Being a theoretical syntactician who is deeply impregnated by the generative view that the. The book under review tries to draw out the ties that link gender and language and their constructs in the case of Moroccan women thr ough a multidisciplinary : Joseph Chetrit.

Women, Gender and Language in Morocco by Fatima Sadiqi,available at Book Depository with free delivery worldwide. Women, Gender and Language in Morocco: Fatima Sadiqi: We use cookies to give you the best possible experience/5(5).

A study of the complex relationship between women, gender and language in Morocco, a Muslim, multilingual, multicultural and developing country. It argues that gender perception is best understood by looking at the structure of power in a culture and that language is a key component of this power.

Women, Gender, and Language in Morocco Fatima Sadiqi. Leiden and Boston: Brill, ISBN pages. Reviewed by Deborah Kapchan, New York University Fatima Sadiqi 's newest book is an oeuvre unto itself.

The title - Women, Gender, and Language in Morocco - is completely apt to the comprehen-siveness of the volume. Women, Gender and Language in Morocco.

June ; Journal of Pragmatics 35(6)–; DOI: /S(03) Authors: Sara Mills. Book Reviews: Breaking New Grounds: Gender. Fatima Sadiqi’s newest book is an oeuvre unto itself. Th e title—Women, Gender, and Language in Morocco—is completely apt to the comprehensiveness of the volume. It covers not just the intersection of these topics but their separate intellectual.

This text is an original investigation in the complex relationship between women, gender, and language in a Muslim, multilingual, and multicultural setting.

Moroccan women's use of monolingualism (oral literature) and multilingualism (code-switching) reflects their agency and gender-role subversion in a heavily patriarchal society. Get this from a library.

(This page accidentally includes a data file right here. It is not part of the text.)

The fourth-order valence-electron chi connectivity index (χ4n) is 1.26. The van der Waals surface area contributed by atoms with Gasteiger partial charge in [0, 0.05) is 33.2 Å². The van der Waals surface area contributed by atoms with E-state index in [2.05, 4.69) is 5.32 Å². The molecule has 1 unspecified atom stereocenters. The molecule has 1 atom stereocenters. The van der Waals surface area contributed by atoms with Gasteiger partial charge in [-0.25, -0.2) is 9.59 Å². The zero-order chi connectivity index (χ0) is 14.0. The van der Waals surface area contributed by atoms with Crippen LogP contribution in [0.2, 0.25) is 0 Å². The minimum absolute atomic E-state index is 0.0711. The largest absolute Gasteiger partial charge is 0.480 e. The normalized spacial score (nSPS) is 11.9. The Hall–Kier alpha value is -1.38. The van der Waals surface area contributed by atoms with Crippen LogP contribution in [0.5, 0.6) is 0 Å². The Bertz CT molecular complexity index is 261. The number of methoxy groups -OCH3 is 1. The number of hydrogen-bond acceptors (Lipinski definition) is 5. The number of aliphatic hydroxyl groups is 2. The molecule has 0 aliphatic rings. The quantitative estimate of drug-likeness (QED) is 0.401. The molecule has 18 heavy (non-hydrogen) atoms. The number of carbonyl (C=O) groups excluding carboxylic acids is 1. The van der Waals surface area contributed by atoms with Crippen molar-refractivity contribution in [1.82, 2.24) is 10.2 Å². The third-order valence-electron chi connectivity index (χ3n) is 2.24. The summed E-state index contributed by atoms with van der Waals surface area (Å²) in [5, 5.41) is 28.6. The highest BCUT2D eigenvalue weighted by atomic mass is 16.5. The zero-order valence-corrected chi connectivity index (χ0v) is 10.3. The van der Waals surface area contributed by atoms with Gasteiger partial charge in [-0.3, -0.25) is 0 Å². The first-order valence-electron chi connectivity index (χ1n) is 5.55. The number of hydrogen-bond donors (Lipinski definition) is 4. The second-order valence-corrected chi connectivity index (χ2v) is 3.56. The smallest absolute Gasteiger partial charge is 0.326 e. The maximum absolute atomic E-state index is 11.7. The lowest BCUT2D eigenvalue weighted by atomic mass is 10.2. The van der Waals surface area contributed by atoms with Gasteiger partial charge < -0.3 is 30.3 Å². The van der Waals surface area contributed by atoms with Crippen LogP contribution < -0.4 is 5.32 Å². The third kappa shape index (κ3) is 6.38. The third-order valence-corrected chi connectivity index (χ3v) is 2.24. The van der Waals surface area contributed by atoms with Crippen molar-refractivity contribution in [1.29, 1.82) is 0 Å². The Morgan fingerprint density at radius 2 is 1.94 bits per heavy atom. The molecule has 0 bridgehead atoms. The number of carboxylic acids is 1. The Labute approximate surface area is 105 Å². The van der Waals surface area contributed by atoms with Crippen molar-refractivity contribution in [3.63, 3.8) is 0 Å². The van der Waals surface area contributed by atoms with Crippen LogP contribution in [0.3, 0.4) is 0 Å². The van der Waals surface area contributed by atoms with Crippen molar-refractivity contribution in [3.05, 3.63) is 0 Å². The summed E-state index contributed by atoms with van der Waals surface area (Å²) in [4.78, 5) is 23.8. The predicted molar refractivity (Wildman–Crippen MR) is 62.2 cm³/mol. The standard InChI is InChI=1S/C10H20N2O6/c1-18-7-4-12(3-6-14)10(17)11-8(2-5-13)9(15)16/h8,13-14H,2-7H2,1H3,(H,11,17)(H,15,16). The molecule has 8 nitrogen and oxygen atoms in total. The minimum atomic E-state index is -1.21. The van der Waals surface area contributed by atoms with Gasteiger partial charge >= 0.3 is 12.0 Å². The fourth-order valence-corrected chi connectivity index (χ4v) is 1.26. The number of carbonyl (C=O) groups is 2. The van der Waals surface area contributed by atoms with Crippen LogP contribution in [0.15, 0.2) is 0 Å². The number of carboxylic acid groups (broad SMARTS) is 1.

Women, gender, and language in Morocco. [Fatima Sadiqi] -- This volume deals with the complex but poorly understood relationship between women, gender, and language in Morocco, a Muslim, multilingual, multicultural, and developing country.

The hypothesis on. We Share Walls: Language, Land, and Gender in Berber Morocco explores how political economic shifts over the last century have reshaped the language practices and ideologies of women (and men) in the plains and mountains of rural Morocco.

Offers a unique and richly textured ethnography of language maintenance and shift as well as language and place-making among an Cited by: "Women's literacy has become a priority target of many developing countries since WCEFA, the World Conference on Education for All, which was held in Jomtien, Thailand, in March The conference acknowledges the need to reduce the gender gap in illiteracy by encouraging and ensuring girls' and women's education.

Accordingly, non-governmental and voluntary associations in Morocco joined the. Women, Gender and Language in Morocco by Fatima Sadiqi avg rating — 5 ratings — published — 2 editions. Women, Gender, and Language in Morocco (2nd ed.). Brill Academic Publishers.

Largely acclaimed as the first international book on language and gender in the MENA region. Reviewed for various international and refereed journals such as Gender and language, International Sociology, Journal of Pragmatics, and International Studies.

Reads Women, Gender and Language in Morocco (Women and Gender: The Middle East and the Islamic World, 1) (Women and Gender: The Middle East and the Islamic World Wome) New E-Books Report Browse more videos.

We Share Walls: Language, Land, and Gender in Berber Morocco explores how political economic shifts over the last century have reshaped the language practices and ideologies of women (and men) in the plains and mountains of rural Morocco.

Offers a unique and richly textured ethnography of language maintenance and shift as well as language and place-making among an. $Û £ ´ social sciences Article Women, Gender, and Politics in Morocco Moha Ennaji International Institute for Languages and Cultures, University of Fès, B.P.

50, Fès 30Morocco. This article analyzes the intersection of gender, women’s activism, and political participation in Morocco in a socio-political approach. The emergence of women’s activism is an answer to the gender-based discrimination in the country.